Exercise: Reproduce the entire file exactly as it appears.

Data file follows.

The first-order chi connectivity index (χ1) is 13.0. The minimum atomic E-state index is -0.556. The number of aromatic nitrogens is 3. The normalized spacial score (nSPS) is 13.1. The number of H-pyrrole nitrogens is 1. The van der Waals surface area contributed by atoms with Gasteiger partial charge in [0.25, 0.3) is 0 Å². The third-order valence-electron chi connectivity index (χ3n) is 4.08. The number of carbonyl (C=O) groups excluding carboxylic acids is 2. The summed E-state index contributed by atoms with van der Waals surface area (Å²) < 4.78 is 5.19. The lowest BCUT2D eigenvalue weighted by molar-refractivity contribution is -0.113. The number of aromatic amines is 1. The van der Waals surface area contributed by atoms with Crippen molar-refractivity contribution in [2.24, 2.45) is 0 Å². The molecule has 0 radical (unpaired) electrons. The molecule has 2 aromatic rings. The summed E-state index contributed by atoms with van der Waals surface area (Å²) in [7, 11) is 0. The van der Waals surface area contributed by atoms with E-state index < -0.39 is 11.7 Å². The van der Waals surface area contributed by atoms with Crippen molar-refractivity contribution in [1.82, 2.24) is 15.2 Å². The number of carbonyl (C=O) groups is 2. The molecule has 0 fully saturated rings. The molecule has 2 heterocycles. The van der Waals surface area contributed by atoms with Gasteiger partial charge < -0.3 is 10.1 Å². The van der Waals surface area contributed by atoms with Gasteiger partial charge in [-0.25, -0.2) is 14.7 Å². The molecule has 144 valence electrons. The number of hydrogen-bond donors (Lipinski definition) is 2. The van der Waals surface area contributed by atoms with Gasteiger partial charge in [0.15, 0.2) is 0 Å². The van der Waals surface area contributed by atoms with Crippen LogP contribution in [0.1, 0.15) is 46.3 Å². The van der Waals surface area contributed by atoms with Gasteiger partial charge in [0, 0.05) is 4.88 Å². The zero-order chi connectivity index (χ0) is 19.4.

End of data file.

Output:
The first-order chi connectivity index (χ1) is 13.0. The minimum atomic E-state index is -0.556. The number of aromatic nitrogens is 3. The normalized spacial score (nSPS) is 13.1. The number of H-pyrrole nitrogens is 1. The van der Waals surface area contributed by atoms with Gasteiger partial charge in [0.25, 0.3) is 0 Å². The third-order valence-electron chi connectivity index (χ3n) is 4.08. The number of carbonyl (C=O) groups excluding carboxylic acids is 2. The summed E-state index contributed by atoms with van der Waals surface area (Å²) < 4.78 is 5.19. The lowest BCUT2D eigenvalue weighted by molar-refractivity contribution is -0.113. The number of aromatic amines is 1. The van der Waals surface area contributed by atoms with Crippen molar-refractivity contribution in [2.24, 2.45) is 0 Å². The molecule has 0 radical (unpaired) electrons. The molecule has 2 aromatic rings. The summed E-state index contributed by atoms with van der Waals surface area (Å²) in [7, 11) is 0. The van der Waals surface area contributed by atoms with E-state index < -0.39 is 11.7 Å². The van der Waals surface area contributed by atoms with Crippen molar-refractivity contribution in [1.82, 2.24) is 15.2 Å². The number of carbonyl (C=O) groups is 2. The molecule has 0 fully saturated rings. The molecule has 2 heterocycles. The van der Waals surface area contributed by atoms with Gasteiger partial charge < -0.3 is 10.1 Å². The van der Waals surface area contributed by atoms with Gasteiger partial charge in [-0.25, -0.2) is 14.7 Å². The molecule has 144 valence electrons. The number of hydrogen-bond donors (Lipinski definition) is 2. The van der Waals surface area contributed by atoms with Gasteiger partial charge in [0.15, 0.2) is 0 Å². The van der Waals surface area contributed by atoms with Crippen LogP contribution in [0.1, 0.15) is 46.3 Å². The van der Waals surface area contributed by atoms with Gasteiger partial charge in [0, 0.05) is 4.88 Å². The zero-order chi connectivity index (χ0) is 19.4.